Ah, February, the mid-point to winter. While our January hikes have been an intriguing combination of icy and muddy, which fills our children with curiosity, we are starting to get a little sick of bundling up and yearn for green outside our windows.
However, this month I’m not featuring a discussion about getting kids outside to play in the winter weather. I’m going to focus on the candy-filled, crafty event that Valentine’s Day has become.
When I was in elementary school, part of the fun of Valentine’s was going downtown to the drug store and selecting a cardboard box of valentines featuring the cartoon character du jour. Sure, there were other kids in the class who had the same cards, but it was always fun seeing which picture or saying was selected for you. I don’t remember affixing candy to valentines back then, but I do recall class parties that were off the charts with baked goods. I definitely consumed my fair share of cupcakes topped with saccharine pink frosting and juju hearts.
I successfully persuaded my kiddos to go store-bought once for Valentine’s. It was lovely. It was easy. I even made them write their classmates’ names. I was winning at the mom game.
But I’ve done something to myself — something I fear may be irreversible. I’ve forever cursed myself with more time-consuming valentine preparations. My children have decided that home-made valentines are better.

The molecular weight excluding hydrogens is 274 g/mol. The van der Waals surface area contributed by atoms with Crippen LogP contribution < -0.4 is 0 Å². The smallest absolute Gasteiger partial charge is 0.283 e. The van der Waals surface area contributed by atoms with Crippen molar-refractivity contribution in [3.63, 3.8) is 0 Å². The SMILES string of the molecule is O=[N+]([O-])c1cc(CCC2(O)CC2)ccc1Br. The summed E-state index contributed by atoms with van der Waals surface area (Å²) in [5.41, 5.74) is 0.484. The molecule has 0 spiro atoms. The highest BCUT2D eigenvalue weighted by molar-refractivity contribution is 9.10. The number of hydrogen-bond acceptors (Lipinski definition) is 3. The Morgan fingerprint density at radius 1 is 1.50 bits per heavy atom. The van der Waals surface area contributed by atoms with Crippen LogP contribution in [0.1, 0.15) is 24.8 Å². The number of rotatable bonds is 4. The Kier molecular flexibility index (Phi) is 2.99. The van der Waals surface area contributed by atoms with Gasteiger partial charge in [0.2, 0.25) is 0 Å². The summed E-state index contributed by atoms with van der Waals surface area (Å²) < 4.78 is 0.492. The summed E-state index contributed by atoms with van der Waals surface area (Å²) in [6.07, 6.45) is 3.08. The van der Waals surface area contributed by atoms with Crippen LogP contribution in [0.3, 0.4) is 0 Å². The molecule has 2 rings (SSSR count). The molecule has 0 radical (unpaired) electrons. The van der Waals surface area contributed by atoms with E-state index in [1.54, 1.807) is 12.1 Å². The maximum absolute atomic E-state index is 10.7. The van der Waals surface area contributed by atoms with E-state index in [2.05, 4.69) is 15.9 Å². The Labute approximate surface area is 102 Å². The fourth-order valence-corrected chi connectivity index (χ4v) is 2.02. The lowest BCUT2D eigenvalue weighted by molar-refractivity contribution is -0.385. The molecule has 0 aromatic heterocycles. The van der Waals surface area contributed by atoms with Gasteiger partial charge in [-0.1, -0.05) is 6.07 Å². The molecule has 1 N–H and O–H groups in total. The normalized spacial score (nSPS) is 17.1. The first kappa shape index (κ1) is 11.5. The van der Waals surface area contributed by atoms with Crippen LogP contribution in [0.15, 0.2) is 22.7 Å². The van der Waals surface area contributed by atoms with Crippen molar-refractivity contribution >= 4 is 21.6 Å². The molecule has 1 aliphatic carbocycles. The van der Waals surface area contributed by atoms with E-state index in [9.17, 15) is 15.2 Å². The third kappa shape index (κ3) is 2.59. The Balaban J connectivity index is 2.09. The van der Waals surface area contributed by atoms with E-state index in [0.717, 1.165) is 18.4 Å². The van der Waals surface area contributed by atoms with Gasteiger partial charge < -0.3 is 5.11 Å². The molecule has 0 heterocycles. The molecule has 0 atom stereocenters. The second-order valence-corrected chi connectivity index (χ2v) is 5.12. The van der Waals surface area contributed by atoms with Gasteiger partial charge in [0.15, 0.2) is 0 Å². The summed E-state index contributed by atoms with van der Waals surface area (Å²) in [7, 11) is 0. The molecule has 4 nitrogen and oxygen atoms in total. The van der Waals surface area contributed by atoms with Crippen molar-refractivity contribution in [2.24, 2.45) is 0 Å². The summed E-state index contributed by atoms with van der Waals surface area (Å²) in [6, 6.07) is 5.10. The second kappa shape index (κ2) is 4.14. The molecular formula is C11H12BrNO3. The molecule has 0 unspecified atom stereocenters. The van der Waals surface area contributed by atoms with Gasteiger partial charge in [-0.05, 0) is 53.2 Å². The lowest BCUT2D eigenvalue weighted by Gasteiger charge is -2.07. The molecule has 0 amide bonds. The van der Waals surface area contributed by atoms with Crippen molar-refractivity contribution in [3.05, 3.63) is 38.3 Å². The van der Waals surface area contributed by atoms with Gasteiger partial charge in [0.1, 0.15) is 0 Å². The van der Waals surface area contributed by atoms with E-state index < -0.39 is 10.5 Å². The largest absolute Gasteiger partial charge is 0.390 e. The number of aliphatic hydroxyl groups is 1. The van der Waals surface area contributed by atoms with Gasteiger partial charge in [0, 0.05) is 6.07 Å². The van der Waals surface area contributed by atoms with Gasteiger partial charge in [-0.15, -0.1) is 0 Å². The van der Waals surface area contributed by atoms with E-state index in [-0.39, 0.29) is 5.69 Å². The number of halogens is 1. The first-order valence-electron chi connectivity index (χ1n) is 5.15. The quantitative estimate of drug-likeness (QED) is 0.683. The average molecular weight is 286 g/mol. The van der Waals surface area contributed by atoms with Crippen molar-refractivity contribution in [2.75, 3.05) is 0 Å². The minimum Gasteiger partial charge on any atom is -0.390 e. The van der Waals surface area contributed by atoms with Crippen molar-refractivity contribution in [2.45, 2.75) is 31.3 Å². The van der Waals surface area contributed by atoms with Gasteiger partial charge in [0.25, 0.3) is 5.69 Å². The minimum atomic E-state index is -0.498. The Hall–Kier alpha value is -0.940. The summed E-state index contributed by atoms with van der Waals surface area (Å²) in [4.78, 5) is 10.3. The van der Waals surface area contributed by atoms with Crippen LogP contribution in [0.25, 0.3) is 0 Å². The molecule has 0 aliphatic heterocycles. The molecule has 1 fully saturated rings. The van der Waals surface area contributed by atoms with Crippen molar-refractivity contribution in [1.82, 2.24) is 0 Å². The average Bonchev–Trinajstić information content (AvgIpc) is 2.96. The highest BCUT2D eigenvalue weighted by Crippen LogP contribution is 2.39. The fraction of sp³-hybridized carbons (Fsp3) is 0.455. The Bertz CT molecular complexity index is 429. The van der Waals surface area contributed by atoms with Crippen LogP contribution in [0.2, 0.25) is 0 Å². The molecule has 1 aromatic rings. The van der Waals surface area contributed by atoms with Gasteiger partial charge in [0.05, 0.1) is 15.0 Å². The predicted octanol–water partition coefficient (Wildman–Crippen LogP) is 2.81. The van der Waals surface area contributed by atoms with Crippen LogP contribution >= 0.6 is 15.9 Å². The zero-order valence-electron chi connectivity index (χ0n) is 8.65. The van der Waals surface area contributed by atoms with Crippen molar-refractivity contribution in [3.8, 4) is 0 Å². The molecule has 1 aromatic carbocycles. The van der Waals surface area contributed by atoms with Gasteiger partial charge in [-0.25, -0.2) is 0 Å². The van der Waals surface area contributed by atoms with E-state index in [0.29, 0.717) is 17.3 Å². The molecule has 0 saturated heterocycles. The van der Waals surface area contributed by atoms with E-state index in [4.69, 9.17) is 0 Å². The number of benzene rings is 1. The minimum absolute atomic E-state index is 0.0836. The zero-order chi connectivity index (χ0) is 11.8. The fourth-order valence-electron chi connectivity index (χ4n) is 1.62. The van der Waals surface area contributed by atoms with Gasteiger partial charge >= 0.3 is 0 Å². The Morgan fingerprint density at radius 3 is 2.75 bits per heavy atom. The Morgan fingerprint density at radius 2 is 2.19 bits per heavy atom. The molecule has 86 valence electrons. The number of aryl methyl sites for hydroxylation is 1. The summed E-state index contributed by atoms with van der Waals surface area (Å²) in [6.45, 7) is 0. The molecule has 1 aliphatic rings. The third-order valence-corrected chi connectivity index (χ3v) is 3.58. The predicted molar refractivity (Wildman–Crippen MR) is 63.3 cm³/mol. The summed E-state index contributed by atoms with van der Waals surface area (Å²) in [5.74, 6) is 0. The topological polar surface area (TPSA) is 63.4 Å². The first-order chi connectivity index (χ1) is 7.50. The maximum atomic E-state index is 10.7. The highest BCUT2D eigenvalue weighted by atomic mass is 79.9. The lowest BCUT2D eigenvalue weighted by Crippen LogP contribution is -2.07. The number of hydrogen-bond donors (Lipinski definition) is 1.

I introduced my 9-year-old to Pinterest when we were searching for a recipe one day. Of course, she’s also seen me utilize the service for birthday party planning. Last year she realized that we could seek inspiration for valentines on the overwhelming website of parental ambition and shame.
So, I’m mentally preparing myself for what kind of glue-sticked, googly eyed art projects this non-crafty mom is going to be supervising.
As an allergy mom, I give props to the Pinterest posts about non-candy Valentine’s. But, as a mom who has a serious issue with the accumulation of little plastic whatnots that seem to constantly make their way home with my children, I have to ask — can we not?
There are other routes to take. I’d like to please encourage parents to consider consumables. If you’re not doing candy, there are other options: fruit snacks (yeah, they’re basically candy), pencils, bubbles, bookmarks and friendship bracelets are all consumable; and they are all things that kiddos love. In theory they will get used or worn without becoming yet another piece of plastic in a bin.
Let’s make a deal: Store-bought or handmade, let’s just do each other a favor and not judge one way or another. It’s all hard work, money and time.
Chances are we’re going homemade this year. And if that happens, I can tell you that my kiddos are doing the work. It’ll be done with a lot of love, but it probably won’t be Pinterest Perfect. And there will probably be candy involved.
Ainsley Rowe Anderson is a mom of three whose roots run deep in the Driftless Area mineral districts of Wisconsin and Illinois. She is the co-owner of Driftless Kids in Mineral Point and shares her thoughts on raising children in the Driftless in this space on a rotating basis with other columnists focused on education and kids.